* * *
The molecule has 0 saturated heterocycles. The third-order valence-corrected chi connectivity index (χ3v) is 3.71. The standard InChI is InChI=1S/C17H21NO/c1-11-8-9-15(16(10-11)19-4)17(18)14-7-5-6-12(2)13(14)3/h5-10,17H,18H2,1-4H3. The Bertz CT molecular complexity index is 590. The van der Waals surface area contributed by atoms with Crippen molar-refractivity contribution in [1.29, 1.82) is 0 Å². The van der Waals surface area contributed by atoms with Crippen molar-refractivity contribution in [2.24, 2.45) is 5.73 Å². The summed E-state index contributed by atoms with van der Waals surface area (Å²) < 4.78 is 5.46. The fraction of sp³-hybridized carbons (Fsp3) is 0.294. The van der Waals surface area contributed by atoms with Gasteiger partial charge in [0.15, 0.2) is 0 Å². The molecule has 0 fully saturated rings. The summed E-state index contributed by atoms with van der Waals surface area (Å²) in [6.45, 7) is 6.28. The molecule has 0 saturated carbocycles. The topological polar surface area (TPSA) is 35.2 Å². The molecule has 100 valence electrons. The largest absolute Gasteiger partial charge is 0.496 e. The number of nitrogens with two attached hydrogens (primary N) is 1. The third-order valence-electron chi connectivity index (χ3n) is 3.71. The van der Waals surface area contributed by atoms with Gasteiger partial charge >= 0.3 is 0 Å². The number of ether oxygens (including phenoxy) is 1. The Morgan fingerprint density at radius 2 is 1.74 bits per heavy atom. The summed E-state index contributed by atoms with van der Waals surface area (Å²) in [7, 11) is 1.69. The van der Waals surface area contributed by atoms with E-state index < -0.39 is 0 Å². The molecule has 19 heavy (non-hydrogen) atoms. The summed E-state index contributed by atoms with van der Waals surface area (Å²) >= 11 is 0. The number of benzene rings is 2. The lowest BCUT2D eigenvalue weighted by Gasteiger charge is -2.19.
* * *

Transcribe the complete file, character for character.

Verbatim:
The molecule has 0 saturated heterocycles. The third-order valence-corrected chi connectivity index (χ3v) is 3.71. The standard InChI is InChI=1S/C17H21NO/c1-11-8-9-15(16(10-11)19-4)17(18)14-7-5-6-12(2)13(14)3/h5-10,17H,18H2,1-4H3. The Bertz CT molecular complexity index is 590. The van der Waals surface area contributed by atoms with Crippen molar-refractivity contribution in [1.29, 1.82) is 0 Å². The van der Waals surface area contributed by atoms with Crippen molar-refractivity contribution in [2.24, 2.45) is 5.73 Å². The summed E-state index contributed by atoms with van der Waals surface area (Å²) < 4.78 is 5.46. The fraction of sp³-hybridized carbons (Fsp3) is 0.294. The van der Waals surface area contributed by atoms with Gasteiger partial charge in [0.15, 0.2) is 0 Å². The molecule has 0 fully saturated rings. The summed E-state index contributed by atoms with van der Waals surface area (Å²) in [6.45, 7) is 6.28. The molecule has 0 saturated carbocycles. The topological polar surface area (TPSA) is 35.2 Å². The molecule has 100 valence electrons. The largest absolute Gasteiger partial charge is 0.496 e. The number of nitrogens with two attached hydrogens (primary N) is 1. The third-order valence-electron chi connectivity index (χ3n) is 3.71. The van der Waals surface area contributed by atoms with Gasteiger partial charge >= 0.3 is 0 Å². The number of ether oxygens (including phenoxy) is 1. The Morgan fingerprint density at radius 2 is 1.74 bits per heavy atom. The summed E-state index contributed by atoms with van der Waals surface area (Å²) in [7, 11) is 1.69. The van der Waals surface area contributed by atoms with E-state index < -0.39 is 0 Å². The molecule has 19 heavy (non-hydrogen) atoms. The summed E-state index contributed by atoms with van der Waals surface area (Å²) >= 11 is 0. The number of benzene rings is 2. The lowest BCUT2D eigenvalue weighted by Gasteiger charge is -2.19.